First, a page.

Quantcast
Environmental News for a Healthier Planet and Life

Groups Defending Human Rights to Food and Water Receive Food Sovereignty Prize

Food
Groups Defending Human Rights to Food and Water Receive Food Sovereignty Prize

The US Food Sovereignty Alliance (USFSA), a network of organizations working to assert food and water as basic human rights and advocate for community control rather than the industrial food model as the solution to world hunger, has named Palestine's Union of Agricultural Work Committees (UAWC) and Bellingham, Washington's Community to Community Development/Comunidad a Comunidad (C2C) as co-recipients of its 2014 Food Sovereignty Prize.

Workers harvest olives in Palestine. Photo credit: UAWC

While seemingly far-flung, each fights for a community whose access to a reliable food supply is threatened.

Palestine's story is widely known, of course, with news of bombings in the headlines almost every day. But beyond the dramatic and heart-wrenching stories of schools and apartment buildings destroyed and hundreds of civilians, including children killed, is the story of the struggle for daily survival in Gaza and the West Bank.

UAWC aims to mitigate the impacts of war by creating farm cooperatives and seed banks while fighting for the right to food, land and water.

Washington State is not experiencing war, but the situation for the migrant immigrant farm workers, often undocumented, that are essential to its agricultural economy is challenging as well. Community to Community Development helps by developing farm worker-owned cooperatives, organizing a successful nutrition education project called Cocinas Sanas, promoting domestic fair trade, supporting a new farm worker union and organizing a national boycott of Sakuma Farms, which has withheld pay, provided poor housing and retaliated against the workers.

“In honoring Community to Community, the USFSA honors indigenous farmworkers in the U.S. displaced by NAFTA," said C2C executive director Rosalinda Guillen. "These peasant farmers from Mexico are practicing a tradition of struggle for justice. Together, C2C and Familias Unidas are promoting food sovereignty in rural Washington State and challenging the corporate agricultural interests that are controlling our food system."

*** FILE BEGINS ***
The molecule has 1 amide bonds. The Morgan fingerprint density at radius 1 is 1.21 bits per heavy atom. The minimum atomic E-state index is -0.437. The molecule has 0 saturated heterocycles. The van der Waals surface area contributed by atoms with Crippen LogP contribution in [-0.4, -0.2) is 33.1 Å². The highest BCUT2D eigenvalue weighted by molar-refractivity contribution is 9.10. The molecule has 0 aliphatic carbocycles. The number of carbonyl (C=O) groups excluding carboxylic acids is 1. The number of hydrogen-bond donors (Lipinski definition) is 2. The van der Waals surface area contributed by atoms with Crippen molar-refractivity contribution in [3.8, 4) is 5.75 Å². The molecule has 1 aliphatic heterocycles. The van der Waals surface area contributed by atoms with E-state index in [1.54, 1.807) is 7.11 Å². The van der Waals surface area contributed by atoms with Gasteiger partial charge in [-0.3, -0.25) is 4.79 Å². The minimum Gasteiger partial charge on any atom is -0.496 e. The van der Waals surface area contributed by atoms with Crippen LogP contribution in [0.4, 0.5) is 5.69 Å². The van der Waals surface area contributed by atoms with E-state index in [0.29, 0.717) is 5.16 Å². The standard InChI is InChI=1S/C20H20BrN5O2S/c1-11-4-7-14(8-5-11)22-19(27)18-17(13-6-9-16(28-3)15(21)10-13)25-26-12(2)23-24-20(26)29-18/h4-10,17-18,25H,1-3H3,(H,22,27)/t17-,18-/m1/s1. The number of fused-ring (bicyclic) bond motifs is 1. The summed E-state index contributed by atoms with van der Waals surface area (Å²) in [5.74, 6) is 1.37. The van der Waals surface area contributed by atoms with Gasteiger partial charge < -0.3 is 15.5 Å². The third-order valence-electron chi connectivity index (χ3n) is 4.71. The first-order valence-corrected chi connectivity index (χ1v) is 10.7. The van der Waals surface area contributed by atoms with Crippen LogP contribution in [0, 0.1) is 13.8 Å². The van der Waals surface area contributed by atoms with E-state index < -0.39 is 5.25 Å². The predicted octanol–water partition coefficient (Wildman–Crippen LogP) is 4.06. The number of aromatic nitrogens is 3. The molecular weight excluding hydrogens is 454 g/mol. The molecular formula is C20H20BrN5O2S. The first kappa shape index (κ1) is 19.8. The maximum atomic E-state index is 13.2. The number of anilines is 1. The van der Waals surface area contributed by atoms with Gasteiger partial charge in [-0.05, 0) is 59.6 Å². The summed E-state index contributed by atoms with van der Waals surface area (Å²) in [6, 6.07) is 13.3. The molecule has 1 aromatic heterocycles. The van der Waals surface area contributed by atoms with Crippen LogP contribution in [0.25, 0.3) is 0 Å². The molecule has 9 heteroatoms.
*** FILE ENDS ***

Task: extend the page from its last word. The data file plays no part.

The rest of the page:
The prize will be awarded in Des Moines, Iowa on Oct. 15.

For the sixth year in a row, the Food Sovereignty Prize is an exciting opportunity to highlight the hard work that small-scale farmers, farmworkers and other food producers do to feed their communities and create lasting solutions to the root causes of hunger, climate change and poverty," said Sara Mersha, director of grantmaking and advocacy at Grassroots International. "These successful strategies are the alternative to the damaging effects of the corporate agribusiness model, proving that, in the words of Arundhati Roy, ‘another world is possible [and] she is on her way.’ Grassroots International is proud to stand with the US Food Sovereignty Alliance in recognizing and celebrating this year's winners!” 

YOU MIGHT ALSO LIKE

Factory Farming: Bad for People, Planet and Economy

Agriculture at a Crossroads: How Food Systems Affect Biodiversity

How Renewable Energy and Organic Farming Helped Revitalize a Small Italian Town

A seagull flies in front of the Rampion offshore wind farm in the United Kingdom. Neil / CC BY 2.0

By Tara Lohan

A key part of the United States' clean energy transition has started to take shape, but you may need to squint to see it. About 2,000 wind turbines could be built far offshore, in federal waters off the Atlantic Coast, in the next 10 years. And more are expected.

Read More Show Less

EcoWatch Daily Newsletter

By Frank La Sorte and Kyle Horton

Millions of birds travel between their breeding and wintering grounds during spring and autumn migration, creating one of the greatest spectacles of the natural world. These journeys often span incredible distances. For example, the Blackpoll warbler, which weighs less than half an ounce, may travel up to 1,500 miles between its nesting grounds in Canada and its wintering grounds in the Caribbean and South America.

Read More Show Less

Trending

Kevin Maillefer / Unsplash

By Lynne Peeples

Editor's note: This story is part of a nine-month investigation of drinking water contamination across the U.S. The series is supported by funding from the Park Foundation and Water Foundation. Read the launch story, "Thirsting for Solutions," here.

In late September 2020, officials in Wrangell, Alaska, warned residents who were elderly, pregnant or had health problems to avoid drinking the city's tap water — unless they could filter it on their own.

Read More Show Less
Eat Just's cell-based chicken nugget is now served at Singapore restaurant 1880. Eat Just, Inc.

At a time of impending global food scarcity, cell-based meats and seafood have been heralded as the future of food.

Read More Show Less
New Zealand sea lions are an endangered species and one of the rarest species of sea lions in the world. Art Wolfe / Photodisc / Getty Images

One city in New Zealand knows what its priorities are.

Dunedin, the second largest city on New Zealand's South Island, has closed a popular road to protect a mother sea lion and her pup, The Guardian reported.

Read More Show Less